Skip to main content

The City Journals

Students cheer first-grade educator who retires after teaching in the same classroom 28 years

Jun 29, 2020 11:03AM ● By Julie Slama

In 1992, Kathy Reynolds began teaching in her first-grade classroom and never changed classrooms during her 28-year career at McMillan Elementary, but with the “soft closure” in response to the COVID-19 pandemic, instead of saying goodbye and happy retirement, she got one last “Hip, Hip, Hooray” from her current and former students. (Teresa Bigelow/McMillan Elementary)

By Julie Slama | [email protected]

Kathy Reynolds was hired and told by then McMillan Principal Beck Sheffield she would be a first-grade teacher. On Aug. 17, 1992, Reynolds walked into the first grade room at McMillan Elementary, thinking she’d switch to third grade after a year and prove him wrong.

Twenty-eight years later as she took down photographs from that same first-grade classroom, she admits he was right.

“I never had the desire to move and never thought about it since,” she said. “There’s something magical about first grade.”

Reynolds, who is retiring, also had no thoughts about changing schools or school districts. 

“I’ve been so lucky. I never had a bad class. Kids who were known to be hard to handle, came in and got to work. They lived up to the classroom slogan, ‘be the best you can be,’” she said.

Former Jordan School District Principal Kirk Denison said a career in the same school is rare.

“That’s incredible to be in the same building all the years of a teaching career; it’s just amazing,” he said.

Reynolds’ education career brought in her love of theater, her 17 years as a children’s and young adult librarian at Murray Public Library, and her passion of running.

“I always said, ‘if everyone loves to read and run, I’ll be a success,’” she said.

Reynolds began the school’s Fit Fun Run 25 years ago. Traditionally, students write a goal to run 1, 2 or 3 miles and train for the run and most years, Reynolds, herself an accomplished runner who has run more than 50 marathons, would keep pace right alongside her students. 

This year, with the “soft closure” in response to the COVID-19 pandemic, the run looked a little different—but it was still held. 

“We challenged the students to run 10,000 miles in two weeks and they just took off, joined by parents, cats, dogs, and grandparents. I think it was something the whole family could do, to divert their attention from what was going on and have a goal they could achieve,” she said.

Another long-standing tradition at McMillan that Reynolds has been a part of is the first-grade performance of “The Nutcracker.” Former first-grade teacher Joyce Standley had found the children’s version in a 1976 Women’s Day magazine and approached Reynolds to produce the play.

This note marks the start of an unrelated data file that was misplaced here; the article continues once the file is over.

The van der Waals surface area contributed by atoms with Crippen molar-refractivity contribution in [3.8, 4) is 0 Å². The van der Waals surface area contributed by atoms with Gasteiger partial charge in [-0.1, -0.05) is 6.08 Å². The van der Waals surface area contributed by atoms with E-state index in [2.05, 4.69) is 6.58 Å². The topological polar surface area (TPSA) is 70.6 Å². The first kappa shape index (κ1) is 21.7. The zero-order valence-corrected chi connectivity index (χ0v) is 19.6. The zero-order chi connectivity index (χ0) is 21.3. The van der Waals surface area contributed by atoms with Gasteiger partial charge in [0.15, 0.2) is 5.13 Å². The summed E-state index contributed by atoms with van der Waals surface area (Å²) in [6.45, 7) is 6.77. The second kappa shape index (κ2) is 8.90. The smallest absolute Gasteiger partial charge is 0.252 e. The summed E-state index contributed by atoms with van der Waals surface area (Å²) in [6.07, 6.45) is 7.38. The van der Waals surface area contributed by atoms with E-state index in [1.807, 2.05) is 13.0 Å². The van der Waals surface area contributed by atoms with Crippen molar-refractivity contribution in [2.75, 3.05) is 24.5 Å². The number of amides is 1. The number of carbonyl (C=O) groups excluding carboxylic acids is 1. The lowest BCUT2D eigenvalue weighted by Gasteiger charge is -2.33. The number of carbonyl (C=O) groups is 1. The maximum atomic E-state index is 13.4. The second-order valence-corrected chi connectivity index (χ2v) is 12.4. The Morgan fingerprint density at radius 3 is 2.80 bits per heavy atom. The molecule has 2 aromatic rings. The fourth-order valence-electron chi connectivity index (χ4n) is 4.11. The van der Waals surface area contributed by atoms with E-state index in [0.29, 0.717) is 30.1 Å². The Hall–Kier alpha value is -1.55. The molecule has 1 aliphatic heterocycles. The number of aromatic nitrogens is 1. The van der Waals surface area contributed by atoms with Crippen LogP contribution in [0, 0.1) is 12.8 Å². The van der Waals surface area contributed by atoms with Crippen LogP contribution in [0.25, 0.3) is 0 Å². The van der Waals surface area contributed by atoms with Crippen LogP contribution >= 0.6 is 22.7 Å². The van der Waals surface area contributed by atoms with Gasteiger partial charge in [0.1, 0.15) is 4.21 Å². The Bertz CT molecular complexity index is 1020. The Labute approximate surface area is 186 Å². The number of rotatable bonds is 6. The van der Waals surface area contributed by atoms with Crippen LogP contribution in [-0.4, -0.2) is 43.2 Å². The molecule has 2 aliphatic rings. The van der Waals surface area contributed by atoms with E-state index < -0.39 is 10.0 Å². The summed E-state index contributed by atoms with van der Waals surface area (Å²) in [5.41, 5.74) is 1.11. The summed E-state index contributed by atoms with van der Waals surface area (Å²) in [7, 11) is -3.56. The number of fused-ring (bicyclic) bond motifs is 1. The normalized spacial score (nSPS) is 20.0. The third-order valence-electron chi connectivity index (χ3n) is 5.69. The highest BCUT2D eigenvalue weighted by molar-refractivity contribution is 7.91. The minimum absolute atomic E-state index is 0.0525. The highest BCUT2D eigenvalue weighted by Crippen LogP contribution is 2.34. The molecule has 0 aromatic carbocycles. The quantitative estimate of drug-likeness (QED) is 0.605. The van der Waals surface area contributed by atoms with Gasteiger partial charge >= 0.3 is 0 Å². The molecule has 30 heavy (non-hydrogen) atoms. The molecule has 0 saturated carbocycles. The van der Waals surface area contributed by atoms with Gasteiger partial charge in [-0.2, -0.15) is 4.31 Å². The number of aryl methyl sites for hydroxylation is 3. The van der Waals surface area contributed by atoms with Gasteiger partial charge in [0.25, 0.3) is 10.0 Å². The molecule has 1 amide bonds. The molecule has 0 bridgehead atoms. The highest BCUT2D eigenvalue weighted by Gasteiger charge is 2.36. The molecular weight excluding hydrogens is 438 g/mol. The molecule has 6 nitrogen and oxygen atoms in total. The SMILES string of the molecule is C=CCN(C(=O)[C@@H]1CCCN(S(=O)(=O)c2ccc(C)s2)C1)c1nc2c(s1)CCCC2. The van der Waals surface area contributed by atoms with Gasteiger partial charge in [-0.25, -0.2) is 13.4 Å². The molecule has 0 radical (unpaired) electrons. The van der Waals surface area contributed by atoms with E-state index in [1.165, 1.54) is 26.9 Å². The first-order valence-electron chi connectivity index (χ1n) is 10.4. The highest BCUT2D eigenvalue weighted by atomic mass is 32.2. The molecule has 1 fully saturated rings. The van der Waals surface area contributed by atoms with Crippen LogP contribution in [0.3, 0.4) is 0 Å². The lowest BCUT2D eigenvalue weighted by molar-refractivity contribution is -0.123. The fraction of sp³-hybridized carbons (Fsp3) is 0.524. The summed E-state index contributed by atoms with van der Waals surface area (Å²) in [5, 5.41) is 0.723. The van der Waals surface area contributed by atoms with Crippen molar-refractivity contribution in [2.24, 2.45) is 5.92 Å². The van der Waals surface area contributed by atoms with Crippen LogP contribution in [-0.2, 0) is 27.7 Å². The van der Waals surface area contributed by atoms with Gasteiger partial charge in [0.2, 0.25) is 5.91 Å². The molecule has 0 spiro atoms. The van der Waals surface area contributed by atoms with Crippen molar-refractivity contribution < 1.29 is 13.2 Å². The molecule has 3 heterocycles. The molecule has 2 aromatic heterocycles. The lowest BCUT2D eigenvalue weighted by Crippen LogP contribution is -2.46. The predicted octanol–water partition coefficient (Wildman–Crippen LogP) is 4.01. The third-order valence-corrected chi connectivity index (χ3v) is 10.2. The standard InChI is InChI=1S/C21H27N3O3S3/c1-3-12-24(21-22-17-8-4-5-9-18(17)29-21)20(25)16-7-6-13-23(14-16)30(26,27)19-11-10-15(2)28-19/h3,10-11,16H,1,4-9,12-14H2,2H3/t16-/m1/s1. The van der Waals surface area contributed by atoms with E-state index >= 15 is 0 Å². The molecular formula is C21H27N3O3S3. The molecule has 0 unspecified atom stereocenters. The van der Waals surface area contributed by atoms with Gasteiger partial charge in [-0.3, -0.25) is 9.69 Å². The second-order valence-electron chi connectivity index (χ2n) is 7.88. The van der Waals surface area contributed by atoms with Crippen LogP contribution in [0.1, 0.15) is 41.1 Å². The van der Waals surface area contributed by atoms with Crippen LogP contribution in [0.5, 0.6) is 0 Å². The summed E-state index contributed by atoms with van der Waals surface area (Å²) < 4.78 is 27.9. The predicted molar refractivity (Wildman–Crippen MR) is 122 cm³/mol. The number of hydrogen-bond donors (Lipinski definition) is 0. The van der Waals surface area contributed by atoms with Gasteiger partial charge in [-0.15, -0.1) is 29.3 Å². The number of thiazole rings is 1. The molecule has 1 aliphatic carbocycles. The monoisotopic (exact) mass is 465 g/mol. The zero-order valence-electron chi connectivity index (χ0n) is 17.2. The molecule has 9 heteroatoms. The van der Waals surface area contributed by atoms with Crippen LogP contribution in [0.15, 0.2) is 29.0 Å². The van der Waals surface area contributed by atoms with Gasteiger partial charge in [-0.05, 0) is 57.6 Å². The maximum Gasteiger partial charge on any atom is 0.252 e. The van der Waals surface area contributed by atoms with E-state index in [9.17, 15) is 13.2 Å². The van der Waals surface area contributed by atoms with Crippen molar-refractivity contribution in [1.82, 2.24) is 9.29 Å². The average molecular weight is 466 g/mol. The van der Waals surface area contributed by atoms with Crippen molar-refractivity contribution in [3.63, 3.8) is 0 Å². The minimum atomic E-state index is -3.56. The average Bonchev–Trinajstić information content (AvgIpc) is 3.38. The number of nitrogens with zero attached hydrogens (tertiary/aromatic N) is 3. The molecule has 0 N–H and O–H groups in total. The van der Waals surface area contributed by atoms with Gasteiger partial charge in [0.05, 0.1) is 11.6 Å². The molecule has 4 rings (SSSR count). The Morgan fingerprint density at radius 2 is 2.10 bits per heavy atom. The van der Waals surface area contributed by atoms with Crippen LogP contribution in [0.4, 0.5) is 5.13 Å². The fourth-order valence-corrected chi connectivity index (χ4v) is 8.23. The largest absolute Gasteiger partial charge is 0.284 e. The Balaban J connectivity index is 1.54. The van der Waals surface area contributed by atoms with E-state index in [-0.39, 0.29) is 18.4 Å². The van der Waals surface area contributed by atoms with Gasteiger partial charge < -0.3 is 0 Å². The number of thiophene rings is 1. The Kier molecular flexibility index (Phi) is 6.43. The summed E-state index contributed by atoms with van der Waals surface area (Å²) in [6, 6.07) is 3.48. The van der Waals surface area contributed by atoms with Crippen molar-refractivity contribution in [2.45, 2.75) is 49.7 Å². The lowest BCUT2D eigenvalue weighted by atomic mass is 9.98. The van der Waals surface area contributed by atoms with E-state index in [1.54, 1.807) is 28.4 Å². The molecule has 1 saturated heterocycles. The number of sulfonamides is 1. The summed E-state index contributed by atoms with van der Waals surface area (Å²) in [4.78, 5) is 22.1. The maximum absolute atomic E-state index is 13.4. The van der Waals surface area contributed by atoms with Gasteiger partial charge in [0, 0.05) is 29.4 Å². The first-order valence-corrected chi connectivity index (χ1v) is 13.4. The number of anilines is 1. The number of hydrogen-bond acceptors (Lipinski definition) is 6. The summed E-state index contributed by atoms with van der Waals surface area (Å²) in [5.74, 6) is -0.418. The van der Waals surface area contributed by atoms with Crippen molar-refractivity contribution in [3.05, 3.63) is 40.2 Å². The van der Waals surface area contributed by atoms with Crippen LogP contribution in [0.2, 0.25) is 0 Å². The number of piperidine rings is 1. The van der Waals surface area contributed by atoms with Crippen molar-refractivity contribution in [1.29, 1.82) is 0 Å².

Reynolds recalled her first reaction.

“My first thoughts were ‘oh my, look at this bedraggled magazine that she kept all these years. But we did it that year. We stuck our necks out and used the magazine’s idea of cardboard boxes as trees and thrones and thought, ‘there’s magic in this program,’” she said, adding that that first year, 1992, the entire student body gave the first-graders a standing ovation. 

She thought ‘that was great and our turn for the annual holiday program was done for the next six years.’ However, that didn’t happen and instead, the 28-year “Nutcracker” performances continued, thanks to the dedication of students, teachers and volunteers who have worked alongside Reynolds.

“‘The Nutcracker’ is the biggest thing our school does and it’s always a memory for these students. I’ve run into the kids 20 years later and they say, ‘I was a Russian’ or ‘I was a soldier.’ They remember. This has been the most incredible thing,” Reynolds said.

That is aside from learning to read in her classroom. While she has been known to retell her stories of Briar Rabbit from her library days, she never had a set reader to introduce students to reading.

“I never taught the same. I looked at the climate of the class and taught to the kids’ ability and built upon that. They had expectations and I had them reach those and go beyond,” she said.

When she started teaching, Sheffield told her she may not be able to reach all her students, Reynolds recalled.

“He said, ‘sometimes, there will be kids you cannot teach, but you can still love them,’” she said. “That wasn’t true for me. I didn’t have one kid who I wasn’t able to reach and who didn’t learn. And I loved them all. I just love teaching and thought I’d teach until I died.”

Even though Reynolds had a stroke in fall 2017 and her doctor said she wouldn’t return to the classroom, she proved him wrong and was back teaching in February 2018. Her retired husband would volunteer and her daughter, Angie Thompson, co-taught beside her.

“My own mom taught for 45 years and bawled every day after she retired. I’m pretty close to doing that. I taught about 700 kids and had every one of their pictures in the classroom. I cried with everything coming down. It was kind of like a museum of the past 28 years and this ‘soft closure’ was a sad way to end,” Reynolds said.

However, at the retirement parade for Reynolds and her colleagues, her students showed her just what else they learned—a positive outlook on life.

“I would always say ‘Hip, Hip, Hooray’ three times to them when they learned or accomplished something,” Reynolds said. “This time, they gave me the ‘Hip, Hip, Hooray.’”